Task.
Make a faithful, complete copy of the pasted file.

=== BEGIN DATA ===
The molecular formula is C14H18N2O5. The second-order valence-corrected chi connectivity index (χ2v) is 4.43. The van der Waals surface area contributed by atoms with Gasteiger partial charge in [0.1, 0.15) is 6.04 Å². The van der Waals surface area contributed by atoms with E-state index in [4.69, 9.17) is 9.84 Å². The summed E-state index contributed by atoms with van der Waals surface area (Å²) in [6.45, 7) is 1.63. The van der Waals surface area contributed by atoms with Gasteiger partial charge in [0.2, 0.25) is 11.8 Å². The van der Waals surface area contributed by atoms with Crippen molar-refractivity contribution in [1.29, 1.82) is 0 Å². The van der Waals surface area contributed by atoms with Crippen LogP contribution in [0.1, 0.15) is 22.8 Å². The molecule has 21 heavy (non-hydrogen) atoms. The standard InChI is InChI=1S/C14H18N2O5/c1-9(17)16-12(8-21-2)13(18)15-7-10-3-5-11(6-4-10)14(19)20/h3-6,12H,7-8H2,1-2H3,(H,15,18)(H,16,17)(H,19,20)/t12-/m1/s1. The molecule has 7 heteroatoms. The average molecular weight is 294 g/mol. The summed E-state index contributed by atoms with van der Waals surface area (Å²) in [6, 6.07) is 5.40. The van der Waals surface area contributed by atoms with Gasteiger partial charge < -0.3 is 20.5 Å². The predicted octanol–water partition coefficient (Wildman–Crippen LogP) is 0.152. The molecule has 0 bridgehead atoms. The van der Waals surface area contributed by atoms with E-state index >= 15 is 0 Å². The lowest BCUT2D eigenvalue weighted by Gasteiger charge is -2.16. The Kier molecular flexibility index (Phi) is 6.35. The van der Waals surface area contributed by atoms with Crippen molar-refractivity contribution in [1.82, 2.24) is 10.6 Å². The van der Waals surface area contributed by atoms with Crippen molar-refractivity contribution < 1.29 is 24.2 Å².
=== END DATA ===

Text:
The molecular formula is C14H18N2O5. The second-order valence-corrected chi connectivity index (χ2v) is 4.43. The van der Waals surface area contributed by atoms with Gasteiger partial charge in [0.1, 0.15) is 6.04 Å². The van der Waals surface area contributed by atoms with E-state index in [4.69, 9.17) is 9.84 Å². The summed E-state index contributed by atoms with van der Waals surface area (Å²) in [6.45, 7) is 1.63. The van der Waals surface area contributed by atoms with Gasteiger partial charge in [0.2, 0.25) is 11.8 Å². The van der Waals surface area contributed by atoms with Crippen molar-refractivity contribution in [1.29, 1.82) is 0 Å². The van der Waals surface area contributed by atoms with Crippen LogP contribution in [0.1, 0.15) is 22.8 Å². The molecule has 21 heavy (non-hydrogen) atoms. The standard InChI is InChI=1S/C14H18N2O5/c1-9(17)16-12(8-21-2)13(18)15-7-10-3-5-11(6-4-10)14(19)20/h3-6,12H,7-8H2,1-2H3,(H,15,18)(H,16,17)(H,19,20)/t12-/m1/s1. The molecule has 7 heteroatoms. The average molecular weight is 294 g/mol. The summed E-state index contributed by atoms with van der Waals surface area (Å²) in [6, 6.07) is 5.40. The van der Waals surface area contributed by atoms with Gasteiger partial charge < -0.3 is 20.5 Å². The predicted octanol–water partition coefficient (Wildman–Crippen LogP) is 0.152. The molecule has 0 bridgehead atoms. The van der Waals surface area contributed by atoms with E-state index >= 15 is 0 Å². The lowest BCUT2D eigenvalue weighted by Gasteiger charge is -2.16. The Kier molecular flexibility index (Phi) is 6.35. The van der Waals surface area contributed by atoms with Crippen molar-refractivity contribution in [1.82, 2.24) is 10.6 Å². The van der Waals surface area contributed by atoms with Crippen molar-refractivity contribution < 1.29 is 24.2 Å².